2. Just before I was about to leave the plant for the fall semester, Hurricane Allen swirled into the Gulf and rapidly strengthened to a Category 5. That hurricane was so big that the radar pictures showed him filling the entire Gulf of Mexico. We spent a couple of days scrambling all over that coker pulling down hoses and buckets and mallets and wrenches and anything else that could conceivably become a projectile in a gale-force wind.

(If you haven't already read the Wiki link above, Allen eventually went in just north of Brownsville and took a straight shot at Big Bend before petering out.)

That was the hottest, dirtiest, meanest, nastiest summer of my life. But this one's coming close to it.

The Weekly Wrangle

The Response blew into Houston, raised the temperature a few more insufferable degrees, and left quickly without spending any money or delivering any rain. The Texas Progressive Alliance, meanwhile, is praying for a cool snap and drought relief as it brings you this week's roundup.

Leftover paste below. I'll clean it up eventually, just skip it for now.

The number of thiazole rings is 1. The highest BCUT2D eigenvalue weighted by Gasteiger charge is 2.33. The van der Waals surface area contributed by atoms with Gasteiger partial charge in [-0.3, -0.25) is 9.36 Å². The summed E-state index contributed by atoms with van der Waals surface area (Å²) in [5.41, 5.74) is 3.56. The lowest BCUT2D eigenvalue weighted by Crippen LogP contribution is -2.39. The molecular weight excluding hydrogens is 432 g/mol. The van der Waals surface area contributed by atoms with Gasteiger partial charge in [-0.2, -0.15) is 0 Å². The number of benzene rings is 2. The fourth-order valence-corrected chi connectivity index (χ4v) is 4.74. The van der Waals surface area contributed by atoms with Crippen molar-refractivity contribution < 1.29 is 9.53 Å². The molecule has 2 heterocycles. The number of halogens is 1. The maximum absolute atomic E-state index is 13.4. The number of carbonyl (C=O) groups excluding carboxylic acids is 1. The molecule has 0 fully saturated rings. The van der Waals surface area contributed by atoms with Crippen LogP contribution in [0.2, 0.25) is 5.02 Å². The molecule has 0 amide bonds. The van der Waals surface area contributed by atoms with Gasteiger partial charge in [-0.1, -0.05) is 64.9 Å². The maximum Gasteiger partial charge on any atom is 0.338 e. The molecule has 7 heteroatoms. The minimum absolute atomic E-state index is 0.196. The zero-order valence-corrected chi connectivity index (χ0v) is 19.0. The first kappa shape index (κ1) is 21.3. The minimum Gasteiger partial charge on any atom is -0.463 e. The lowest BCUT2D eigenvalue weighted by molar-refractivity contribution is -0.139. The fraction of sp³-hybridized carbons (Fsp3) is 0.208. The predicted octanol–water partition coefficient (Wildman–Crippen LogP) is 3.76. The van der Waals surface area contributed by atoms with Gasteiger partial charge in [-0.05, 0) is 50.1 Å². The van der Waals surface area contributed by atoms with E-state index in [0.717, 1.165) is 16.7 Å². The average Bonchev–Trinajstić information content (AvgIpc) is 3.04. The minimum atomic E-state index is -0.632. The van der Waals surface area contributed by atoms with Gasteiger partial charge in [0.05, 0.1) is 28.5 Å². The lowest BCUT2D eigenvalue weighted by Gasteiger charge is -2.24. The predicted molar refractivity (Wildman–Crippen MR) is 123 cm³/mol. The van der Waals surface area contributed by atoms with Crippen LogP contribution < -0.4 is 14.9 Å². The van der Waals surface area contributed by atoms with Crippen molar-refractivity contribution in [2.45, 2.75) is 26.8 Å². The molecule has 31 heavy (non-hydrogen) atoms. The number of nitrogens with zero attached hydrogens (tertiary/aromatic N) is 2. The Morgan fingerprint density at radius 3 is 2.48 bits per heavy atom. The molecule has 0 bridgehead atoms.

There's still redistricting going on, as Harris County tries to redraw its county commissioners' precincts. So far, the main thing they've done is attract a lawsuit from Latinos who say they have retrogressed the one Latino opportunity district. Off the Kuff has the scoop.

The Response had better than expected attendance, a very diverse crowd, and the event's sponsors made a sincere effort to have the event be all about one man (not the governor of Texas). Having praised it, PDiddie at Brains and Eggs then proceeded to rip it. Wide open.